Fall means gorgeous colors, cozy flannel shirts, and crisp morning air. It also means it’s the time of year that can wreak havoc on houseplants if not cared for properly. The following information describes how to care for houseplants during the fall season to keep them healthy and beautiful.
Transitioning From Outdoors to Indoors
Plants that have been outside have likely experienced a growth spurt over the summer. They’ve been exposed to intense sun and a wide variation of temperatures from day to night. Bringing them back inside to a completely different environment will be stressful. If plants have grown large enough that they need repotting, choose a pot that’s only about 1 or 2 inches larger in diameter. The transition will be more difficult if the pot is too big. Inspect stems, leaves, and foliage for any insects before bringing the plants back inside. Use a fine mist from the garden hose to gently rinse the plants. Cut away dead leaves and stems, but avoid too much pruning. Excessive pruning will promote heavy growth, and the fall is the time for plants to rest.
Keeping Plants Moist in a Dry Environment
Using a mister is a great way to keep the leaves moist without overwatering the entire plant. Keeping a humidifier nearby will keep the need to mist to a minimum. It’s a good idea to keep plants, especially tropicals, a safe distance from heaters and fireplaces. Due to the steam from stoves and showers, kitchens and bathrooms tend to have higher levels of humidity than other rooms. Plants with firm leaves can be kept clean with a soft cloth. Use a very mild solution of dish soap and tepid water to wash off dust and grease.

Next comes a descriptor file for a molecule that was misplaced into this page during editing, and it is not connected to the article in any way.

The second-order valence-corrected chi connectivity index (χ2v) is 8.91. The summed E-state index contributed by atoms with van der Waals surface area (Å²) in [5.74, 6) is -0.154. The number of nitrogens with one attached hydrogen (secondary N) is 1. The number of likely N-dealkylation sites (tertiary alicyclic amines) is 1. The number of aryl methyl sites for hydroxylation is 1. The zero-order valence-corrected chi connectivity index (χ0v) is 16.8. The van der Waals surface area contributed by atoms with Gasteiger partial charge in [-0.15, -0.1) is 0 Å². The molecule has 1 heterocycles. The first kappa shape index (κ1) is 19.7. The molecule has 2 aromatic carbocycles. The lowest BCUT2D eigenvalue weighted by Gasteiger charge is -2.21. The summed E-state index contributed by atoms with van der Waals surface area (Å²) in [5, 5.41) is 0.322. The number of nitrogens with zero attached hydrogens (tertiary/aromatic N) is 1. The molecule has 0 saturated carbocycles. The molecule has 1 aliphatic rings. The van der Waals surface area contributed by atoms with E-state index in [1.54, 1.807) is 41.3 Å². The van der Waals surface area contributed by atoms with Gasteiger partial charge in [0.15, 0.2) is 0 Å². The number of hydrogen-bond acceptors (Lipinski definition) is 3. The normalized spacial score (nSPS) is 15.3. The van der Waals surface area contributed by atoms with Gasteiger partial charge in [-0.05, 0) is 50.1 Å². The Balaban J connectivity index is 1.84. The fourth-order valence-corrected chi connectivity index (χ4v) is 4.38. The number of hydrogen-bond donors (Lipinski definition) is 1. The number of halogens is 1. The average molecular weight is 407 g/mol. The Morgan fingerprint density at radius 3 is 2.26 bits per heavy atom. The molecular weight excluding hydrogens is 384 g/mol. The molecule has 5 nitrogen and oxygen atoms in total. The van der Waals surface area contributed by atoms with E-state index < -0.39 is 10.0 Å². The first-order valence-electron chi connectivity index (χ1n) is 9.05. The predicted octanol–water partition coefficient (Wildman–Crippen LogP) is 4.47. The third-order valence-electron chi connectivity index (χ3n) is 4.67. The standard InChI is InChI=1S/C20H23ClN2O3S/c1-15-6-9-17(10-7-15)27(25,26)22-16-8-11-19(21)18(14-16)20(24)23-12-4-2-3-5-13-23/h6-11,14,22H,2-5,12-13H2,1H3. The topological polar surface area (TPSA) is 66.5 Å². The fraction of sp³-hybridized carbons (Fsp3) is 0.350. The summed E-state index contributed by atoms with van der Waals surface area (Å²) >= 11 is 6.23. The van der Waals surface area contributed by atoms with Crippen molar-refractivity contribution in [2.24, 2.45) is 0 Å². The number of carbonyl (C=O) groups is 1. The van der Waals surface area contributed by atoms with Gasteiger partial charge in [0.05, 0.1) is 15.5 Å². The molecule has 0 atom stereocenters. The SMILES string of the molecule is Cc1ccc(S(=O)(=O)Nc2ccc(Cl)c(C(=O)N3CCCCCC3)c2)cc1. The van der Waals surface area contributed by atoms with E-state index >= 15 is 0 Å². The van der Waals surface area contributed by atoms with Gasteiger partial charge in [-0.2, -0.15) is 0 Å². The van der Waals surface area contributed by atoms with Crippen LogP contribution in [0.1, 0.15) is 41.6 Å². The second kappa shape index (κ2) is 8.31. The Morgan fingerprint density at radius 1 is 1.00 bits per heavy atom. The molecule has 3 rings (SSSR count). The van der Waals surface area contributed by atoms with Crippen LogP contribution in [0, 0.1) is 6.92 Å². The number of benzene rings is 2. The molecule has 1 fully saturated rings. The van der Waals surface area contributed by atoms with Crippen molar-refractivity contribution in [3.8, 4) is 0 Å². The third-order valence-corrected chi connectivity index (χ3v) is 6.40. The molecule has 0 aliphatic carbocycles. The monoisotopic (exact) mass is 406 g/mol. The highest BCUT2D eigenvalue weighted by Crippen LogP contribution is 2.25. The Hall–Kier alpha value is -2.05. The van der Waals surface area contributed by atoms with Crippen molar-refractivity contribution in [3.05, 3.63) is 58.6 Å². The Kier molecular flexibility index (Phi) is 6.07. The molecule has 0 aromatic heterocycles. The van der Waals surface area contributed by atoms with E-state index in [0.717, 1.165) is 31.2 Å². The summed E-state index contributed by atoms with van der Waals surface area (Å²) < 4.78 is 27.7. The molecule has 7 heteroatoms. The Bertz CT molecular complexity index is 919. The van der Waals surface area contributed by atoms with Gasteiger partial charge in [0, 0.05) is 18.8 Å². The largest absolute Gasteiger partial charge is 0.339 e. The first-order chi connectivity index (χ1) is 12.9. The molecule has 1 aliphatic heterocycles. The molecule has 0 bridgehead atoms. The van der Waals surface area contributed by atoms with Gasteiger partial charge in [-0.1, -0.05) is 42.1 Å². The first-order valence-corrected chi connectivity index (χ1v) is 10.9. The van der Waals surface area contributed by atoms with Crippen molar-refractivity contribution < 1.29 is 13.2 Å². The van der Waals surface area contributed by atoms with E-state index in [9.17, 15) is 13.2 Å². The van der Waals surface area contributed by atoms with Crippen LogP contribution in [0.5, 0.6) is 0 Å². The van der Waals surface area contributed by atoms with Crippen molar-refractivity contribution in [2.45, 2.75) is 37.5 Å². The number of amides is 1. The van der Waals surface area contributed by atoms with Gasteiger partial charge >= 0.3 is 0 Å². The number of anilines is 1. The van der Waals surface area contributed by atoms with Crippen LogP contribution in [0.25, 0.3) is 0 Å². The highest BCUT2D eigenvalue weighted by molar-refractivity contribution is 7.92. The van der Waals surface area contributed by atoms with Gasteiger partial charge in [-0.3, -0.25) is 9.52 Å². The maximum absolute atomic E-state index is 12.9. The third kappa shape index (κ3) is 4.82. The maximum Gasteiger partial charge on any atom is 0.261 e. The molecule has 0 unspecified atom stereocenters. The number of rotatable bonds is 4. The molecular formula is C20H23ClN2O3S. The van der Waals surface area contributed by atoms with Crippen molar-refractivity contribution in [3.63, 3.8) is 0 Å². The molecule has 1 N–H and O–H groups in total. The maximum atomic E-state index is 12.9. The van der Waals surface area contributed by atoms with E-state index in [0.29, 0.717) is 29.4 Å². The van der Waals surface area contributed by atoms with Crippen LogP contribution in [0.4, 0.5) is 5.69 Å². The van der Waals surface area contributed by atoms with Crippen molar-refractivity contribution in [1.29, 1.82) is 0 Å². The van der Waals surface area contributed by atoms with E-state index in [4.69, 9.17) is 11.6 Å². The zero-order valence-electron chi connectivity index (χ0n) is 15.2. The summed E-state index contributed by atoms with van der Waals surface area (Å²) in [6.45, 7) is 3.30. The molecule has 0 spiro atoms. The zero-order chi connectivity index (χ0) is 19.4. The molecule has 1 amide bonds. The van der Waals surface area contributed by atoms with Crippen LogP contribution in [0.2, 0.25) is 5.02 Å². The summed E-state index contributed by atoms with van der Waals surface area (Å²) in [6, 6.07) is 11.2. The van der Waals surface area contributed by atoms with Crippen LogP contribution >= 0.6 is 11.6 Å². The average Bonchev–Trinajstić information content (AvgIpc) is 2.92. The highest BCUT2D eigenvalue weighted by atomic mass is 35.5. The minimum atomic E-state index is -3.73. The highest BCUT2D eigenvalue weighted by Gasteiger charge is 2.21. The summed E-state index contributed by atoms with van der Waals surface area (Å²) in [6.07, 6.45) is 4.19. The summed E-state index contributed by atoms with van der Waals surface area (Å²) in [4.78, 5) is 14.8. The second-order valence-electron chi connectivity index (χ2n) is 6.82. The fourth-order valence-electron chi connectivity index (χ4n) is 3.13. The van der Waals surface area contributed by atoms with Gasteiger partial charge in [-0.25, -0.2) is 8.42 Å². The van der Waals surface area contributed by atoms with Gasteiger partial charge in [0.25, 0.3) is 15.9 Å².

Getting Enough Sunlight
Plants that had been previously set a few feet away from the windows may need to be moved closer to make sure they receive the maximum amount of sunlight. Make sure windows and the surrounding areas are as clean and dust free as possible. This will provide for maximum light exposure. Some plants may need a fluorescent light to give them the full amount of light they need to flourish indoors.
Proper Watering Techniques
Overwatering is one of the biggest reasons houseplants falter. Instead of picking one or two days each week to water, only water when the plants really need it. How much water is needed is not always determined by how dry the top layer of soil feels. Placing a finger into the soil about 2 inches deep is a better way to determine watering needs. Another way to tell if plants need watering is to lift the pot and see how heavy it feels. When it’s dry the soil will be lighter. Finally, make sure the water is not too cold but room temperature.